Chp 16: Patient teaching related to amlodipine includes:
Avoid grapefruit juice as it affects the metabolism of this drug.
Chp 16: Vera, age 70, has isolated systolic hypertension. Calcium channel blocker dosages for her should be:
Started at about half the usual dosage
Chp 16: Larry has heart failure, which is being treated with digoxin because it exhibits:
Chp 16: Furosemide is added to a treatment regimen for heart failure that includes digoxin. Monitoring for this combination includes:
Chp 16: Which of the following create a higher risk for digoxin toxicity? Both the cause and the reason for it must be correct.
Older adults because of reduced renal function
Chp 16: Serum digoxin levels are monitored for potential toxicity. Monitoring should occur:
Because a reference point is needed in adjusting a dose
Chp 16: Rodrigo has been prescribed procainamide after a myocardial infarction. He is monitored for dyspnea, jugular venous distention, and peripheral edema because they may indicate:
Onset of congestive heart failure
Chp 16: Which of the following is true about procainamide and its dosing schedule?
Doses of this drug should be taken evenly spaced around the clock to keep an even blood level.
Chp 16: Amiodarone has been prescribed in a patient with a supraventricular dysrhythmia. Patient teaching should include all of the following EXCEPT:
Take a hot shower or bath if you feel dizzy.
Chp 16: The NP orders a thyroid panel for a patient on amiodarone. The patient tells the NP that he does not have thyroid disease and wants to know why the test is ordered. Which is a correct response?
Amiodarone inhibits an enzyme that is important in making thyroid hormone and can cause hypothyroidism.
Chp 16: Isosorbide dinitrate is prescribed for a patient with chronic stable angina. This drug is administered twice daily, but the schedule is 7 a.m. and 2 p.m. because:
Nitrate tolerance can develop.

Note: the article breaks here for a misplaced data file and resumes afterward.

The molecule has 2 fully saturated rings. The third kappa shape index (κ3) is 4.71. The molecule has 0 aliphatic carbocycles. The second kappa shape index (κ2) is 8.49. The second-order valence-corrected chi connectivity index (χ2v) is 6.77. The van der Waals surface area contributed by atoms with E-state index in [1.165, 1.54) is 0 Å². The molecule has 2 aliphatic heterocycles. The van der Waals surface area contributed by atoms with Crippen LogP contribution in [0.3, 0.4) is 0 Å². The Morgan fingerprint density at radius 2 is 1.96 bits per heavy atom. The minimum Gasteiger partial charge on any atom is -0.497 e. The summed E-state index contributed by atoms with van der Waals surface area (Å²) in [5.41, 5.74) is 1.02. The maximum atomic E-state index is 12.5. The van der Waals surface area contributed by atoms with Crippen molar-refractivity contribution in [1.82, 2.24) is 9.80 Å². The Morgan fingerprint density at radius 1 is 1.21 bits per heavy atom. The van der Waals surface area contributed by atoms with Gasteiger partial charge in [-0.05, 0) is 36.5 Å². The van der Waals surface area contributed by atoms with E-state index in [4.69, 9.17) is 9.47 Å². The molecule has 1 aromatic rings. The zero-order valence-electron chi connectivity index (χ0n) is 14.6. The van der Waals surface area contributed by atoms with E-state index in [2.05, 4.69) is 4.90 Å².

Chp 16: Art is a 55-year-old smoker who has been diagnosed with angina and placed on nitrates. He complains of headaches after using his nitrate. An appropriate reply might be:
Headaches are common side effects with these drugs. How severe are they?
Chp 16: In teaching about the use of sublingual nitroglycerine, the patient should be instructed:
To place one tablet under the tongue if chest pain occurs and allow it to dissolve
Chp 16: Donald has been diagnosed with hyperlipidemia. Based on his lipid profile, atorvastatin is prescribed. Rhabdomyolysis is a rare but serious adverse response to this drug. Donald should be told to:
Report muscle weakness or tenderness and dark urine to his provider immediately.
Chp 16: Which of the following diagnostic studies would NOT indicate a problem related to a reductase inhibitor?
Increased white blood cell counts
Chp 16: Because of the pattern of cholesterol synthesis, reductase inhibitors are given:
In the evening in a single daily dose
Chp 16: Janice has elevated LDL, VLDL, and triglyceride levels. Niaspan, an extended-release form of niacin, is chosen to treat her hyperlipidemia. Due to its metabolism and excretion, which of the following laboratory results should be monitored?
Chp 16: Niaspan is less likely to cause which side effect that is common to niacin?
Chp 16: Dulcea has type 2 diabetes and a high triglyceride level. She has gemfibrozil prescribed to treat her hypertriglyceridemia. A history of which of the following might contraindicate the use of this drug?
Chp 16: Many patients with hyperlipidemia are treated with more than one drug. Combining a fibric acid derivative such as gemfibrozil with which of the following is not recommended? The drug and the reason must both be correct for the answer to be correct.
Reductase inhibitors, due to an increased risk for rhabdomyolysis
Chp 16: Felicity has been prescribed colestipol to treat her hyperlipidemia. Unlike other anti-lipidemics, this drug:
Exchanges chloride ions for negatively charged acids in the bowel